Sunday, 13 July 2008
Five Big Ones
Five years ago today I joined myself, "til death do us part," to Patrick O´Gara in a Unitarian ceremony on the bank of the Maumee River in Ohio, USA. Some of my blog readers were there to make sure it really happened. (I hope they will comment, as nobody seems to leave comments on this blog! Am I such a non-sequitur writer? C´mon, people! Respond already! )
Now it seems like a hundred years ago. Today we celebrated. In the afternoon we were invited to help some neighbors determine what quality grade their grain is this year. Not to say we know our oats from rye. It would´ve been a learning experience, but we politely said no. We had celebrating to do, and everyone was very understanding.
It´s been a big day. I walked the dogs early, to let Paddy have a rare morning alone with a good book (for you Spanish readers, Julio Llamazares´"Las Rosas de Piedra," a delicious literary take on Spain´s great unsung cathedrals). We went to Mass, where the only (visiting) young boys were again welcomed up front to "concelebrate" with Don Santiago, our resident saint. (One has to wonder what he would do with similarly young women). (He reliably serves communion to the likes of me, which speaks volumes to his Faith in the Unknown.) Lots of the regulars were not there this morning, as the harvest is white and the laborers few. But the Gospel was all about the sower and the seeds, so he is cool with all that. He didn´t even preach a sermon, assuming that the gospel was so damn obvious -- what with threshing combines roaring by outside -- nobody needed a disposition. I deeply respect Don Santiago, who reminds me very much of my own late father, Dick Scott, himself a Son of Toil and Minister of the Gospel and Master of the Obvious. It´s been a very Dick Scott kind of day, really. I think he may have been hanging around here, enjoying the show.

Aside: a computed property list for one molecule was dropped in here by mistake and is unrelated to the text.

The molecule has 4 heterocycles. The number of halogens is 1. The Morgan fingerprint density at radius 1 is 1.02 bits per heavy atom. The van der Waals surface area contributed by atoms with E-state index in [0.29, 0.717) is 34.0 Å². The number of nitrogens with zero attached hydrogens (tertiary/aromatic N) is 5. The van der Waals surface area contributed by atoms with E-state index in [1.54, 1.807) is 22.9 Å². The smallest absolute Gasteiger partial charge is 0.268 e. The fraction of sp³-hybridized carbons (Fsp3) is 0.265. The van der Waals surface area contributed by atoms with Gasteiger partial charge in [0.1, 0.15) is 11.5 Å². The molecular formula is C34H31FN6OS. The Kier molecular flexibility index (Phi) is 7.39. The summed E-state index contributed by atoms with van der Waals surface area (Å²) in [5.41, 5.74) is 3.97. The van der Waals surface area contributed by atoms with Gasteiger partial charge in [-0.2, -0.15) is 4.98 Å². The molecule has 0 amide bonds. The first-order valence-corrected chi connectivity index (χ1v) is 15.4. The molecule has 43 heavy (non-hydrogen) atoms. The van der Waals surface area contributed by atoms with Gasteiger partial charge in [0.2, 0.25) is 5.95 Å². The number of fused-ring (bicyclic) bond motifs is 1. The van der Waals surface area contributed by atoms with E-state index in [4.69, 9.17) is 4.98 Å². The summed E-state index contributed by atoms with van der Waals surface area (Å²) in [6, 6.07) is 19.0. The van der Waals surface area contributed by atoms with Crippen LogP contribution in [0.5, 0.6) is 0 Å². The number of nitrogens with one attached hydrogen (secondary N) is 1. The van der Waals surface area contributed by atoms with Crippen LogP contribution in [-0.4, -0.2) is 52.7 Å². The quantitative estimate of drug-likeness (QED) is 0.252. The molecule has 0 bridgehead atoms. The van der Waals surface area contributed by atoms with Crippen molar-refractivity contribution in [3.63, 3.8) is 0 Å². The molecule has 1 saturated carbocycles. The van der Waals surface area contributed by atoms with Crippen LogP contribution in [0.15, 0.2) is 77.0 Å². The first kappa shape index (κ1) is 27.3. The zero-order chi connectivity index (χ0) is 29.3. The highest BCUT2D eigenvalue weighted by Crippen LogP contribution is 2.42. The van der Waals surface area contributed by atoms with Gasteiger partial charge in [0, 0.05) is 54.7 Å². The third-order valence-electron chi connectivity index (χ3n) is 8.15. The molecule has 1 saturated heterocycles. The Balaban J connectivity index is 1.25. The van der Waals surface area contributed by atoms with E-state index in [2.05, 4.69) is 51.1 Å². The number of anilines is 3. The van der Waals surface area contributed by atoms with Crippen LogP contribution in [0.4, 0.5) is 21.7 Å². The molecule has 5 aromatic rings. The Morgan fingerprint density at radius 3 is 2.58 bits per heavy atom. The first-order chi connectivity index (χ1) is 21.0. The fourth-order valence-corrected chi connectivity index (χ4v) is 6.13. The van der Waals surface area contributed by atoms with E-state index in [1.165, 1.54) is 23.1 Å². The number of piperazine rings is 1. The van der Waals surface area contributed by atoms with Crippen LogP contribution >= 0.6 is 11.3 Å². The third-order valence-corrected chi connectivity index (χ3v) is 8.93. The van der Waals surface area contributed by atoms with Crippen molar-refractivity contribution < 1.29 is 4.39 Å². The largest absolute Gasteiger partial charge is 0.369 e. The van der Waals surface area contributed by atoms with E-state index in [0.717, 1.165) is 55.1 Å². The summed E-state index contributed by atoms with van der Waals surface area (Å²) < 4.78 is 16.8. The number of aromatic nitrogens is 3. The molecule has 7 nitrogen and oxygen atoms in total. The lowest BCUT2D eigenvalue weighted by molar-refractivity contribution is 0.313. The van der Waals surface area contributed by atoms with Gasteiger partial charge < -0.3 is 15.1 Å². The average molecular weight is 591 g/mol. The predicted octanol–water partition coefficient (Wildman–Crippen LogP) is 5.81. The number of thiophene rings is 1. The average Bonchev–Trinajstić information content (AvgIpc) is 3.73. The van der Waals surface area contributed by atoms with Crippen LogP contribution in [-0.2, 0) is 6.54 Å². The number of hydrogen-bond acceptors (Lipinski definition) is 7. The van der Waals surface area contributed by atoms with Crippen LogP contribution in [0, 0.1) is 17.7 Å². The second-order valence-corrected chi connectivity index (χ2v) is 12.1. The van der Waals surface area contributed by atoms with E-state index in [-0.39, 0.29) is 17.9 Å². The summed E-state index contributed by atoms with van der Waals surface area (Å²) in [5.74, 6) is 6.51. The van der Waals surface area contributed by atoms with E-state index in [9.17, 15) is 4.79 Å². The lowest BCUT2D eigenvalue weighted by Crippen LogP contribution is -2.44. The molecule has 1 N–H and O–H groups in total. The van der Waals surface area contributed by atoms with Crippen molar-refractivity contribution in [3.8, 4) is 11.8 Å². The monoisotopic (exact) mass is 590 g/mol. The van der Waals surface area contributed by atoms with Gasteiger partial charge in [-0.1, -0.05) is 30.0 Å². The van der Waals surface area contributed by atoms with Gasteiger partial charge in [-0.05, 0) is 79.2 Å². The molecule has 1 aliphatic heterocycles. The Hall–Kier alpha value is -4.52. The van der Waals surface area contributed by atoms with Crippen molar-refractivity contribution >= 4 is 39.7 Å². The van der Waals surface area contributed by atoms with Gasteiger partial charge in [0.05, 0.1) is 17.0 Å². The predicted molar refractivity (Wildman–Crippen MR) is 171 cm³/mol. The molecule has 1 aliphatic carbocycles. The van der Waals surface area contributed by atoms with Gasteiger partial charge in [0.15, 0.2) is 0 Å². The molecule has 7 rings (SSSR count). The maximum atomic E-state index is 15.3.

It was only after we returned from church that it dawned on me that today, 13 July 2008, is our fifth wedding anniversary. Duh.
My sister Beth very recently celebrated her own wedding anniversary, and was given, by her grateful husband, a delicious ring of pearl and diamonds. This kind of reward/gift is well beyond any expectation of mine, but after some discussion, Paddy and I agreed that what he offers is,( to ME), much more fitting: a good cook, jazz CDs, a lover of dogs and chickens, and educated discourse after dinner. I could not ask for more, so for me it is not difficult. This is the partner for me, with or without pearls.
(And if I want jewels, within reason, I can buy my own when I´m in the Big City, and pay for them with my own money. But that´s not the same, is it? One´s got to make her own choices, eh? ) (Easy for me to say, as I´ve got a couple of perfect Tiffany pearls already, gifts from a lovely, worthy man!) Rocks is rocks. Rings and bracelets make blisters when you are shoveling cow shit, but a nice look in the eye at the end of the day makes it worth the effort. I am a slut that way, I guess.
...Anyway, the two of us traveled down to the new Casa Rural in Villada for a Deluxe Lunch to celebrate the big occasion. We had spaghetti carbonara, done perfectly al dente, and prawn cocktail, a Proustian dish for Pad (which means it triggers in him long-dormant memories of long-forgotten dinner parties in the 60s, when prawn (shrimp) cocktails were all the rage in London.)